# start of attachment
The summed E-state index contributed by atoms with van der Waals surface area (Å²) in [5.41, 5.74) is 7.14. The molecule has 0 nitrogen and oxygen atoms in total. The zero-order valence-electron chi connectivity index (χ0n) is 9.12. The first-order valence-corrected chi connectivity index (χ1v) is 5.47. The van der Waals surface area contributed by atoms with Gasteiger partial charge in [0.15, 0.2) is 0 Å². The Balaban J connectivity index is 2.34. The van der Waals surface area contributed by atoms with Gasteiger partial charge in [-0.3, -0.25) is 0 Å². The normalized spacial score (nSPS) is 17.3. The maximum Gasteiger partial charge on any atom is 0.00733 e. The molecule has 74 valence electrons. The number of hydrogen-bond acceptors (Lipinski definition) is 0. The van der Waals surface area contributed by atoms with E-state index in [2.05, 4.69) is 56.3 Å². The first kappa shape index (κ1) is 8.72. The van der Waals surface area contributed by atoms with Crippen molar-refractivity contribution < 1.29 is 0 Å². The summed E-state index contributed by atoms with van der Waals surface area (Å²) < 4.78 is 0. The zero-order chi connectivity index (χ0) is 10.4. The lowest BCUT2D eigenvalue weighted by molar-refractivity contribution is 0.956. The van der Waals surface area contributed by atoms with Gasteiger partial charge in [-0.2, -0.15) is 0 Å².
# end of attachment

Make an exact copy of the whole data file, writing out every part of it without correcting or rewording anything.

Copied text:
The summed E-state index contributed by atoms with van der Waals surface area (Å²) in [5.41, 5.74) is 7.14. The molecule has 0 nitrogen and oxygen atoms in total. The zero-order valence-electron chi connectivity index (χ0n) is 9.12. The first-order valence-corrected chi connectivity index (χ1v) is 5.47. The van der Waals surface area contributed by atoms with Gasteiger partial charge in [0.15, 0.2) is 0 Å². The Balaban J connectivity index is 2.34. The van der Waals surface area contributed by atoms with Gasteiger partial charge in [-0.3, -0.25) is 0 Å². The normalized spacial score (nSPS) is 17.3. The maximum Gasteiger partial charge on any atom is 0.00733 e. The molecule has 74 valence electrons. The number of hydrogen-bond acceptors (Lipinski definition) is 0. The van der Waals surface area contributed by atoms with E-state index in [2.05, 4.69) is 56.3 Å². The first kappa shape index (κ1) is 8.72. The van der Waals surface area contributed by atoms with Crippen molar-refractivity contribution < 1.29 is 0 Å². The summed E-state index contributed by atoms with van der Waals surface area (Å²) < 4.78 is 0. The zero-order chi connectivity index (χ0) is 10.4. The lowest BCUT2D eigenvalue weighted by molar-refractivity contribution is 0.956. The van der Waals surface area contributed by atoms with Gasteiger partial charge in [-0.2, -0.15) is 0 Å².